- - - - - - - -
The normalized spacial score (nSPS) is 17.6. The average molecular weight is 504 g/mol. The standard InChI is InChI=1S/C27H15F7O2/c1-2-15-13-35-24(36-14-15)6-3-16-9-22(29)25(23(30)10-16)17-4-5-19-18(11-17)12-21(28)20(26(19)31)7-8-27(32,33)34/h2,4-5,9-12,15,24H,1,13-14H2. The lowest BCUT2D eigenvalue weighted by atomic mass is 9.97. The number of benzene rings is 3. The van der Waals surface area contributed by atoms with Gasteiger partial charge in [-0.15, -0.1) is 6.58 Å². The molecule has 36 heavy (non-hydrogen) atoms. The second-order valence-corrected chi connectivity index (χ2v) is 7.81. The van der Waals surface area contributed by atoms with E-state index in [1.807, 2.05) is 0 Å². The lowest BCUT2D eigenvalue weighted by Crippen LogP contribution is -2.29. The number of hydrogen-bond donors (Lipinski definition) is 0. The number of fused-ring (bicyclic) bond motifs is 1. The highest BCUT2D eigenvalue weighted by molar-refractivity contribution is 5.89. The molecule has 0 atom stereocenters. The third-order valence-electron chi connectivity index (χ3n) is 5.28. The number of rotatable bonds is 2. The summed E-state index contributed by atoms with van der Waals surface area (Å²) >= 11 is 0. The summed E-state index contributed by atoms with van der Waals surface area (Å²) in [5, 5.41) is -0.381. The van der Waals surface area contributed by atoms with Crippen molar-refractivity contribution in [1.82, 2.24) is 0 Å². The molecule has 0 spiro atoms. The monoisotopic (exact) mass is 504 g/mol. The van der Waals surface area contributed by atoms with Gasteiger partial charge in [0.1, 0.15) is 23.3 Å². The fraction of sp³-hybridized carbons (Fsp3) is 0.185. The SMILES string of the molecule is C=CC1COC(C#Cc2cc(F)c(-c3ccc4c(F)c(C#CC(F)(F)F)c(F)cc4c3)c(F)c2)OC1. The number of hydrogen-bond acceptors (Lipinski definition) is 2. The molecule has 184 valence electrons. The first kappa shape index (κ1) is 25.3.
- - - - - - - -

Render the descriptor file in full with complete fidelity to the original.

The normalized spacial score (nSPS) is 17.6. The average molecular weight is 504 g/mol. The standard InChI is InChI=1S/C27H15F7O2/c1-2-15-13-35-24(36-14-15)6-3-16-9-22(29)25(23(30)10-16)17-4-5-19-18(11-17)12-21(28)20(26(19)31)7-8-27(32,33)34/h2,4-5,9-12,15,24H,1,13-14H2. The lowest BCUT2D eigenvalue weighted by atomic mass is 9.97. The number of benzene rings is 3. The van der Waals surface area contributed by atoms with Gasteiger partial charge in [-0.15, -0.1) is 6.58 Å². The molecule has 36 heavy (non-hydrogen) atoms. The second-order valence-corrected chi connectivity index (χ2v) is 7.81. The van der Waals surface area contributed by atoms with E-state index in [1.807, 2.05) is 0 Å². The lowest BCUT2D eigenvalue weighted by Crippen LogP contribution is -2.29. The number of hydrogen-bond donors (Lipinski definition) is 0. The number of fused-ring (bicyclic) bond motifs is 1. The highest BCUT2D eigenvalue weighted by molar-refractivity contribution is 5.89. The molecule has 0 atom stereocenters. The third-order valence-electron chi connectivity index (χ3n) is 5.28. The number of rotatable bonds is 2. The summed E-state index contributed by atoms with van der Waals surface area (Å²) >= 11 is 0. The summed E-state index contributed by atoms with van der Waals surface area (Å²) in [5, 5.41) is -0.381. The van der Waals surface area contributed by atoms with Crippen molar-refractivity contribution in [1.82, 2.24) is 0 Å². The molecule has 0 spiro atoms. The monoisotopic (exact) mass is 504 g/mol. The van der Waals surface area contributed by atoms with Gasteiger partial charge in [0.1, 0.15) is 23.3 Å². The fraction of sp³-hybridized carbons (Fsp3) is 0.185. The SMILES string of the molecule is C=CC1COC(C#Cc2cc(F)c(-c3ccc4c(F)c(C#CC(F)(F)F)c(F)cc4c3)c(F)c2)OC1. The number of hydrogen-bond acceptors (Lipinski definition) is 2. The molecule has 184 valence electrons. The first kappa shape index (κ1) is 25.3.